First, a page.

Becoming a parent for the first time is one of the biggest adjustments in your life that you will ever go through. Just like that, your world has changed, and you are now holding both this huge sense of responsibility for a new little human while possibly also holding on to a great amount of uncertainty on what’s ahead, on how you will navigate it all and a strong sense of wanting to get it right.

Adjusting to parenthood can be challenging for new parents. It can bring up a lot of emotions related to your own childhood experiences, both good and not so good. There is a lot of fatigue that new parents will experience as they take on many new responsibilities and deal with the lack of sleep that comes with the early phases of parenthood. It is not uncommon to grieve your pre-child life as you adjust to being a new parent. You may also find yourself trying to grapple with this new identity and how it impacts other parts of your life.

In Canada, about a quarter of women will experience symptoms consistent with a diagnosis of postpartum depression or anxiety after childbirth [1]. This includes symptoms of depression and/or anxiety, typically arising from hormonal changes, psychological adjustment to motherhood, and fatigue. It’s important to talk to your doctor and seek out the support of a knowledgeable therapist if you’re concerned about postpartum depression or anxiety.

Motherhood can change your world in very positive and meaningful ways. There are various stresses that come from raising kids but parents can experience a greater sense of meaning in their lives and experience a lot of wonder and joy as they see they see their children discover the world. There are new routines and relationships that develop with other women who like you are entering motherhood for the first time, the laughs that come with seeing the adorable things your baby or toddler does, their first time trying a special treat, their first steps, the dance parties (of a new kind, maybe not the ones you were used to before motherhood) with school-aged children in the living room. There is love and there are cuddles and there are hard moments too. For many mothers, there is a kind of love you couldn’t have imagined, where your little one, in those sweet moments, make you feel like the most special person in the world.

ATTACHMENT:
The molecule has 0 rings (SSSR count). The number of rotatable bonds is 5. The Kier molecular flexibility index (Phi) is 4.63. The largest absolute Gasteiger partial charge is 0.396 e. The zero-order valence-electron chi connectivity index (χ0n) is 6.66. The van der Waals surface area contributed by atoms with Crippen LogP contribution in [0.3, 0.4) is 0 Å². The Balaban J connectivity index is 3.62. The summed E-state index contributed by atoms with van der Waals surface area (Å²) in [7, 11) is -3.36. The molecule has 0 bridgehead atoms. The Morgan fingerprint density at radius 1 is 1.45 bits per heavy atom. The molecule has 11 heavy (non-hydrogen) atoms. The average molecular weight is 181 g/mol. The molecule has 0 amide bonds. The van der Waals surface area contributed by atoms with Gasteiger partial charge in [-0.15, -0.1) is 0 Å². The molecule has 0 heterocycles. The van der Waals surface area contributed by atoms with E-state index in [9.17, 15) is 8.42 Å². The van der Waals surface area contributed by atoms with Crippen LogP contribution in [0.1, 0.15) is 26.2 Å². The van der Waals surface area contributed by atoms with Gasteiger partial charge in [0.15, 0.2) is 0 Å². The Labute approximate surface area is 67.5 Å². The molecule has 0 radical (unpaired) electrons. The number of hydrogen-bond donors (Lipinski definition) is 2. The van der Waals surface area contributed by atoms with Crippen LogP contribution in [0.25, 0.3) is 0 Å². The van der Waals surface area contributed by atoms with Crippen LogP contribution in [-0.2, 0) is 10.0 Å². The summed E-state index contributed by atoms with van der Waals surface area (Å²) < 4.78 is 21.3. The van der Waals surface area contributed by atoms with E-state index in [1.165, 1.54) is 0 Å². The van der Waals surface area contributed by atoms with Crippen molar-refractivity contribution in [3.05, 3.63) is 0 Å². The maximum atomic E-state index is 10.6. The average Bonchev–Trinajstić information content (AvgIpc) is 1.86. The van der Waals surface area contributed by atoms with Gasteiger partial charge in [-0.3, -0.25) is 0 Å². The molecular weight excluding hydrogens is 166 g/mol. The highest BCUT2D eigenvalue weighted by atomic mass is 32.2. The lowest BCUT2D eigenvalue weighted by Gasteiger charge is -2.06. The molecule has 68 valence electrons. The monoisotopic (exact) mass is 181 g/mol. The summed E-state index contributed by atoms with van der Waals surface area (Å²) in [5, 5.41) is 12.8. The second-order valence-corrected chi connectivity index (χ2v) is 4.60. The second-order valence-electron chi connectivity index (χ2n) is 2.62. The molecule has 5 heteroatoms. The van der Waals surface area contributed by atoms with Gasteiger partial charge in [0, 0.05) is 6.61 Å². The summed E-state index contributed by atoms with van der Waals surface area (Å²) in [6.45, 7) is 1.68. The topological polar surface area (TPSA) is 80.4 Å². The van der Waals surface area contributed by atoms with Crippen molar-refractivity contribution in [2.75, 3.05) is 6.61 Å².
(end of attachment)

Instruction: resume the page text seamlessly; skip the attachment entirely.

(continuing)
While you’re adjusting to motherhood, there are things you can do to support yourself through this transition and that can make a difference. For example:

-Notice the way you talk to yourself and how this may be contributing to your emotions and your experience of motherhood. Learn ways to reframe your thoughts or take some distance from your thoughts so you’re not hooking on to them in the same way.

-Take care of your mental health by carving out alone time and practicing good self-care. You may not have time like you once did, but filling your cup is important so ensure that you are carving out a bit of time for yourself as well and get creative on how you might fit this in or, if you are parenting with a partner, see if you can both trade-off to ensure you’re both getting some time to recharge.

-Be mindful not to isolate yourself too much at home. Go out, see friends, meet other moms, stay active, spend quality time doing activities you enjoy with your baby or while a loved one cares for them so you can reconnect with other parts of yourself

-Set up a game plan to ease some of the pressure you are feeling. Ask for help from your partner, family and friends and access services you may need to help during this transitional period (eg. Ordering prepared meals, housecleaning service, etc.)

-Seek out a therapist or join a postpartum support group if you’re feeling concerned about how you’re coping.


Melina Ladouceur

Looking for a therapist?

Melina Ladouceur is a registered social worker and practicing psychotherapist who offers individual counselling and is currently accepting new clients.